About 700 of America’s 10,000 kerbside programmes now use this approach, says Kate Krebs, executive director of America’s National Recycling Coalition.

recycling

But the switch can make people suspicious: if there is no longer any need to separate different materials, people may conclude that the waste is simply being buried or burned.

In fact, the switch towards single-stream collection is being driven by new technologies that can identify and sort the various materials with little or no human intervention. Single-stream collection makes it more convenient for householders to recycle, and means that more materials are diverted from the waste stream.

San Francisco, which changed from multi to single-stream collection a few years ago, now boasts a recycling rate of 69%—one of the highest in America. With the exception of garden and food waste, all the city’s kerbside recyclables are sorted in a 200,000-square-foot facility that combines machines with the manpower of 155 employees.

recycling

The process begins when a truck arrives and dumps its load of recyclables at one end of the building. The materials are then piled on to large conveyer belts that transport them to a manual sorting station.

There, workers sift through everything, taking out plastic bags, large pieces of cardboard and other items that could damage or obstruct the sorting machines.

Plastic bags are especially troublesome as they tend to get caught in the spinning-disk screens that send weightier materials, such as bottles and cans, down in one direction and the paper up in another.

Next, a magnet pulls out any ferrous metals, typically tin-plated or steel cans, while the non-ferrous metals, mostly aluminium cans, are ejected by eddy current.

recycling

As the aluminium cans are carried over this drum by a conveyer belt, the magnetic field from the rotor induces circulating electric currents, called eddy currents, within them.

This creates a secondary magnetic field around the cans that is repelled by the magnetic field of the rotor, literally ejecting the aluminium cans from the other waste materials.

Finally, the glass is separated by hand into clear, brown, amber and green glass. For each load, the entire sorting process from start to finish takes about an hour, says Bob Besso, Norcal’s recycling-programme manager for San Francisco.

The practice of shipping recyclables to China is controversial. Especially in Britain, politicians have voiced the concern that some of those exports may end up in landfills.

recycling

Many experts disagree. According to Pieter van Beukering, an economist who has studied the trade of waste paper to India and waste plastics to China: “as soon as somebody is paying for the material, you bet it will be recycled.”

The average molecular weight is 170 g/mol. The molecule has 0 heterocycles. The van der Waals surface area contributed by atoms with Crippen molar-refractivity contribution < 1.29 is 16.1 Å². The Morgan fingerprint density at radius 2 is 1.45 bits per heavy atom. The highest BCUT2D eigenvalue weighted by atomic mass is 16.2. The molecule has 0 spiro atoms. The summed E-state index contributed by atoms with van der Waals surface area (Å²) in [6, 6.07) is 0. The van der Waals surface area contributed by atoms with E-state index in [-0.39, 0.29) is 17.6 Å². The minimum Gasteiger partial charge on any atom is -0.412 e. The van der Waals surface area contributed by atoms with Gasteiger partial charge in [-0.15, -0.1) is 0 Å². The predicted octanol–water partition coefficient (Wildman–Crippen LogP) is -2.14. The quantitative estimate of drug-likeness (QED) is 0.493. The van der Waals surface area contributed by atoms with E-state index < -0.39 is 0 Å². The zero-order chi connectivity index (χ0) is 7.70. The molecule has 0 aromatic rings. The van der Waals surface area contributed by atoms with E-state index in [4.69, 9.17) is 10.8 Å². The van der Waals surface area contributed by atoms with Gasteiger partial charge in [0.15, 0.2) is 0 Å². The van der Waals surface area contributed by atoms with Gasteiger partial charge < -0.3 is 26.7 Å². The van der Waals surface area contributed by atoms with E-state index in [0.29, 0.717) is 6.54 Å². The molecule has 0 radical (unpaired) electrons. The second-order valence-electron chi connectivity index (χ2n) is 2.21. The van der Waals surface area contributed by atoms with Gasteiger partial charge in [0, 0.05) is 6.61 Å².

In fact, Dr van Beukering argues that by importing waste materials, recycling firms in developing countries are able to build larger factories and achieve economies of scale, recycling materials more efficiently and at lower environmental cost.

He has witnessed as much in India, he says, where dozens of inefficient, polluting paper mills near Mumbai were transformed into a smaller number of far more productive and environmentally friendly factories within a few years.

The Chinese government has banned such practices, but migrant workers have spawned a mobile cottage industry that is difficult to wipe out, says Aya Yoshida, a researcher at Japan’s National Institute for Environmental Studies who has studied Chinese waste imports and recycling practices.

recycling

Because this type of industry operates largely under the radar, it is difficult to assess its overall impact. But it is clear that processing plastic and electronic waste in a crude manner releases toxic chemicals, harming people and the environment—the opposite of what recycling is supposed to achieve.

Far less controversial is the recycling of glass—except, that is, in places where there is no market for it. Britain, for example, is struggling with a mountain of green glass.

It is the largest importer of wine in the world, bringing in more than 1 billion litres every year, much of it in green glass bottles. But with only a tiny wine industry of its own, there is little demand for the resulting glass.

Instead what is needed is clear glass, which is turned into bottles for spirits, and often exported to other countries. As a result, says Andy Dawe, WRAP‘s glass-technology manager, Britain is in the “peculiar situation” of having more green glass than it has production capacity for.

recycling

Britain’s bottle-makers already use as much recycled green glass as they can in their furnaces to produce new bottles. So some of the surplus glass is down-cycled into construction aggregates or sand for filtration systems. But WRAP‘s own analysis reveals that the energy savings for both appear to be “marginal or even disadvantageous”.

Working with industry, WRAP has started a new programme called GlassRite Wine, in an effort to right the imbalance. Instead of being bottled at source, some wine is now imported in 24,000-litre containers and then bottled in Britain.

This may dismay some wine connoisseurs, but it solves two problems, says Mr Dawe: it reduces the amount of green glass that is imported and puts what is imported to good use. It can also cut shipping costs by up to 40%.

If done right, there is no doubt that recycling saves energy and raw materials, and reduces pollution. But as well as trying to recycle more, it is also important to try to recycle better. As technologies and materials evolve, there is room for improvement and cause for optimism. In the end, says Ms Krebs, “waste is really a design flaw.”